I can't say enough good things about this title. Thank the comic gods it's been given a shot on its own. I'd step on baby ducklings if it meant Beasts of Burden could go monthly. Lots of them.

3 Story: The Secret History of the Giant Man
by Matt Kindt
Dark Horse Comics


For us fanboys and fangirls, feelings of alienation tend to be all too familiar. We've all seen it stereotyped to ad nauseam before; the lone nerdo, shunned by traditional society, finding comfort solely in that which makes him or her an outcast to begin with. So it's not shocking to see this sentiment touched upon within this genre which sets us apart from the rest of the world (it's almost expected). What is unique, however, is the potency with which the subject has been addressed in Matt Kindt's latest work.

3 Story... chronicles the life of a man who cannot stop growing. Considered a novelty and a celebrity at first, the gift which brings him notoriety and security also leads to his gradual removal from society, as his mother, his wife, and his daughter describe his loss of humanity over the years of his tragic life. This novel, draped in an extremely sobering tone, is heart wrenching. Juxtaposing an everyday reality with a man of unfathomable stature creates a chilling hybrid of the real and surreal, which is both gripping and inescapable. Kindt's delicate watercolors create a lonely world, inhabited by lonely people who can only watch helplessly as their son/husband/father simultaneously grow and fade from their lives.

Like all Kindt books, this tale has a healthy dose of good ol' fashioned, cold-war espionage, which adds the perfect spice of action to what would otherwise be a hopelessly bleak story.

It's been a long time since a comic filled me with such a bittersweet sense of loss. Any piece that can incite such powerful emotions is doing something right, regardless of the medium. Truly 3 Story is a sequential triumph, deserving much more praise, recognition, and analyzation than it will most likely receive. I can't recommend it highly enough.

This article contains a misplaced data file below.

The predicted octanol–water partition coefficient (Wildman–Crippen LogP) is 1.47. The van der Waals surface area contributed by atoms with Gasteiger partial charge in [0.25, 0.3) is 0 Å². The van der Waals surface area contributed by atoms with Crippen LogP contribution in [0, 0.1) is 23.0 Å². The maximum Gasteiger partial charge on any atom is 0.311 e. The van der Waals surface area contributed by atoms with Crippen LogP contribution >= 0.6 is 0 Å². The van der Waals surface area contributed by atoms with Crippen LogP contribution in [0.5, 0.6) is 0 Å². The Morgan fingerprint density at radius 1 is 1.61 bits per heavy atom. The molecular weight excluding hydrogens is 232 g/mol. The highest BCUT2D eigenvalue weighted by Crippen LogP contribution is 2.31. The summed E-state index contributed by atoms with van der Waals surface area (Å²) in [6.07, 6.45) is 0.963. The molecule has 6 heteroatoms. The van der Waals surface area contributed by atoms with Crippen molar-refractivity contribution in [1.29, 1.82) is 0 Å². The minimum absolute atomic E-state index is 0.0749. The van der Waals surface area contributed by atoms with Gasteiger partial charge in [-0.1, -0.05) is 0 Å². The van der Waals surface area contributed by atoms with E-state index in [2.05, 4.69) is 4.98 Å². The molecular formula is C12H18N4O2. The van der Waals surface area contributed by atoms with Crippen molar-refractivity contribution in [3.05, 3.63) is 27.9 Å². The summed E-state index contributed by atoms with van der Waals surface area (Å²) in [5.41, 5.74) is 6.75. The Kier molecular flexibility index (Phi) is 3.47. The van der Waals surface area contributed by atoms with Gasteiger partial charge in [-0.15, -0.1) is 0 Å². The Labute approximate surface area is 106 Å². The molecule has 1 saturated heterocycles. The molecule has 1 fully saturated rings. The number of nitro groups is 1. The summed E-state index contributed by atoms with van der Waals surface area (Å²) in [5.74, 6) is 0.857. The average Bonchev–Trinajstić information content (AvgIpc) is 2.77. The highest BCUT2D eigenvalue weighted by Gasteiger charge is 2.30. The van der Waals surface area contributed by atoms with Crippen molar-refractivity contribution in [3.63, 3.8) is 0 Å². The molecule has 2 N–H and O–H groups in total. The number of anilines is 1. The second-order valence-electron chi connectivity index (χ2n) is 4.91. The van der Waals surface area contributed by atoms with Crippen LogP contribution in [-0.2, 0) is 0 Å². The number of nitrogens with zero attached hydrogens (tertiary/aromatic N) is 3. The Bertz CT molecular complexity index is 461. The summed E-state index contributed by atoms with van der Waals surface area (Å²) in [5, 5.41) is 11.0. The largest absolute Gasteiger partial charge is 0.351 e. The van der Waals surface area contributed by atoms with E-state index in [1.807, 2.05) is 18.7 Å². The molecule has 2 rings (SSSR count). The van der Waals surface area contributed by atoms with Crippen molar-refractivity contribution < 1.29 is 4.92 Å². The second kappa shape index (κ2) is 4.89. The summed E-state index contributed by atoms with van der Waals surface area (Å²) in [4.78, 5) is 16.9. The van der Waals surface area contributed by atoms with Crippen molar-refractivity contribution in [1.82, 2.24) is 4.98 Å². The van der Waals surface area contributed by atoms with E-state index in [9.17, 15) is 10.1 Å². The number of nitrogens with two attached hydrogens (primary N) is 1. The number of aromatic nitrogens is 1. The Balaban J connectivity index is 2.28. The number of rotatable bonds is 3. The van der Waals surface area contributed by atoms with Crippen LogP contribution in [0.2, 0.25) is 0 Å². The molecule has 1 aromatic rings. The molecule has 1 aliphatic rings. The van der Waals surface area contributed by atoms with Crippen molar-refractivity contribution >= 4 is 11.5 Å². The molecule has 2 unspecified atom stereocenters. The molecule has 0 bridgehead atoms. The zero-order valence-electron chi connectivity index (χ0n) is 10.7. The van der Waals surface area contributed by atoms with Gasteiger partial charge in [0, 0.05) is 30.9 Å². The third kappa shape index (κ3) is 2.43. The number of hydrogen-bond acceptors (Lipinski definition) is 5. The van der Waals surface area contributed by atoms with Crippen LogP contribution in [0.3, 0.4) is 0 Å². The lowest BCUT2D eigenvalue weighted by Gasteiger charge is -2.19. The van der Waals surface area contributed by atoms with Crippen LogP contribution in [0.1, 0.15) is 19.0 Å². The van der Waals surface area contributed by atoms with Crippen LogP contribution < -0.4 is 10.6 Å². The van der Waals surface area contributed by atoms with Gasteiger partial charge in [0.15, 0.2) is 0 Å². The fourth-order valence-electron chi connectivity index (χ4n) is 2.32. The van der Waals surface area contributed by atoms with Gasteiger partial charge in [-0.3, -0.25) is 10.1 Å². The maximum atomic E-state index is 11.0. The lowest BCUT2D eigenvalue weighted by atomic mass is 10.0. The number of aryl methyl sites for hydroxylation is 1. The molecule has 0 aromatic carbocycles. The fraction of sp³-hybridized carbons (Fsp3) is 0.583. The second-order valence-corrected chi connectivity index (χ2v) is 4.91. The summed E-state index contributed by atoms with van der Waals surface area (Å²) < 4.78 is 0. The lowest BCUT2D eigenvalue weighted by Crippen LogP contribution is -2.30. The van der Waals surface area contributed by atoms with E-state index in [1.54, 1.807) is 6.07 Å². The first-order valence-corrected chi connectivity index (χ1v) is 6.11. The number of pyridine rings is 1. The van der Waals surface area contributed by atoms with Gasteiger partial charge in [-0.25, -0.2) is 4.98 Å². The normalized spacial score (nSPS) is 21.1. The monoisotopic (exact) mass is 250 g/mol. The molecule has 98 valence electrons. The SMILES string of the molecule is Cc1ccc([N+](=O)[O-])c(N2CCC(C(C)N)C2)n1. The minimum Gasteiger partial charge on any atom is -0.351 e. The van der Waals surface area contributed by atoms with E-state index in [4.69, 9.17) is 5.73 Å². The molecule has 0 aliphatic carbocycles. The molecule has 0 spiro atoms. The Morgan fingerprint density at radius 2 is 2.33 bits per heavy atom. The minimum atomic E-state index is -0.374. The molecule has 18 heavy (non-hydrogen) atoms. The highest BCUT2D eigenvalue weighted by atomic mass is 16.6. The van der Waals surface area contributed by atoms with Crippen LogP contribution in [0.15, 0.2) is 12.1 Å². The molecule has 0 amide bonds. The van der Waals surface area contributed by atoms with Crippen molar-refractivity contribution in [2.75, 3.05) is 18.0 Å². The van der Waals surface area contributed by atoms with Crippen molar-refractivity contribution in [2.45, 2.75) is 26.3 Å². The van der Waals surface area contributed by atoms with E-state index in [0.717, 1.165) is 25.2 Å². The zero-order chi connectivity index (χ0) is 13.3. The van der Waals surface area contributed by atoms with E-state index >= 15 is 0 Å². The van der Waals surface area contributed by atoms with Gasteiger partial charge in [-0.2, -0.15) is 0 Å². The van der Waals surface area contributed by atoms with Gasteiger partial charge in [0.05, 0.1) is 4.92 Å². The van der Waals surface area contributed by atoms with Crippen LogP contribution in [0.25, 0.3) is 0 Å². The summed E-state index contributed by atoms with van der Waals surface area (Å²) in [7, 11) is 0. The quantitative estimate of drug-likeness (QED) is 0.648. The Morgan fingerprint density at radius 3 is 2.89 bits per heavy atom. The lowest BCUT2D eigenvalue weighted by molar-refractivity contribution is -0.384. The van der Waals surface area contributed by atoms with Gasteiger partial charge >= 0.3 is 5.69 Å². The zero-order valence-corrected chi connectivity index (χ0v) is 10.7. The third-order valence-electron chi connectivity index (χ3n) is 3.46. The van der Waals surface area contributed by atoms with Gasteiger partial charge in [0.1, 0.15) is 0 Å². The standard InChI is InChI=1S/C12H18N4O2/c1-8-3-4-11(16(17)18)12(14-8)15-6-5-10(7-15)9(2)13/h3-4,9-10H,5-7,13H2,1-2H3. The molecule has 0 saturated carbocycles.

The Brave & the Bold #27
by J. Michael Straczynski & Jesus Saiz
DC Comics


It seems a bit confusing as to why Mr. Straczynski traveled such a long distance and burned so many bridges, only to write this spectacularly shitty book. Why go through so much trouble? If you're gonna hack stories out, just cash the check, buy yachts, and shut up. It seems like over the years all I've heard from this guy is how publishers are habitually offending his sense of artistic integrity, which explains his bouncing around from place to place, like some meth-ridden trailer slut in search of the nearest place to crash. What the fuck is that integrity here? Nowhere to be fucking seen.

What a terrible debut. Aside from a benign story, a remedial Batman, and a dazzlingly cliche rendition of the "Dial H ..." character, this issue features, hands down, the worst rendition of the Joker I've ever stumbled across. THE WORST.

Jesus Saiz artwork is at least competent, but not even a resurrected Da Vinci could have saved this book from it's continued descent into suckdome.

Should'a called this story "Dial "H" for "get me the HELL of this title."

You've been warned.